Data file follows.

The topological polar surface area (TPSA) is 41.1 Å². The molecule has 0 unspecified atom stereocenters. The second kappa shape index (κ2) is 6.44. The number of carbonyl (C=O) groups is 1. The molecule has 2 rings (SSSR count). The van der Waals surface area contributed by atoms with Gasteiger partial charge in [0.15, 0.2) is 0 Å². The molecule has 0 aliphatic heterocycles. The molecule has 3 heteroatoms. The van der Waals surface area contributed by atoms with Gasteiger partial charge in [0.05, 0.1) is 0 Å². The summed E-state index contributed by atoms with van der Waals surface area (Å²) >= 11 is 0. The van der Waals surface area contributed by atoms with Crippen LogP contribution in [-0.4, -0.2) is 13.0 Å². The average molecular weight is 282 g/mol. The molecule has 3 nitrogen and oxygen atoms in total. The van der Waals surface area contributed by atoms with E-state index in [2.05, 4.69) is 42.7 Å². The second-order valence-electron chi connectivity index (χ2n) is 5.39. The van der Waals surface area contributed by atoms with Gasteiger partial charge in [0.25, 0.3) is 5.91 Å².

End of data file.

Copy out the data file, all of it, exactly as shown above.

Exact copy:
The topological polar surface area (TPSA) is 41.1 Å². The molecule has 0 unspecified atom stereocenters. The second kappa shape index (κ2) is 6.44. The number of carbonyl (C=O) groups is 1. The molecule has 2 rings (SSSR count). The van der Waals surface area contributed by atoms with Gasteiger partial charge in [0.15, 0.2) is 0 Å². The molecule has 0 aliphatic heterocycles. The molecule has 3 heteroatoms. The van der Waals surface area contributed by atoms with Gasteiger partial charge in [0.05, 0.1) is 0 Å². The summed E-state index contributed by atoms with van der Waals surface area (Å²) >= 11 is 0. The van der Waals surface area contributed by atoms with Crippen LogP contribution in [-0.4, -0.2) is 13.0 Å². The average molecular weight is 282 g/mol. The molecule has 3 nitrogen and oxygen atoms in total. The van der Waals surface area contributed by atoms with E-state index in [2.05, 4.69) is 42.7 Å². The second-order valence-electron chi connectivity index (χ2n) is 5.39. The van der Waals surface area contributed by atoms with Gasteiger partial charge in [0.25, 0.3) is 5.91 Å².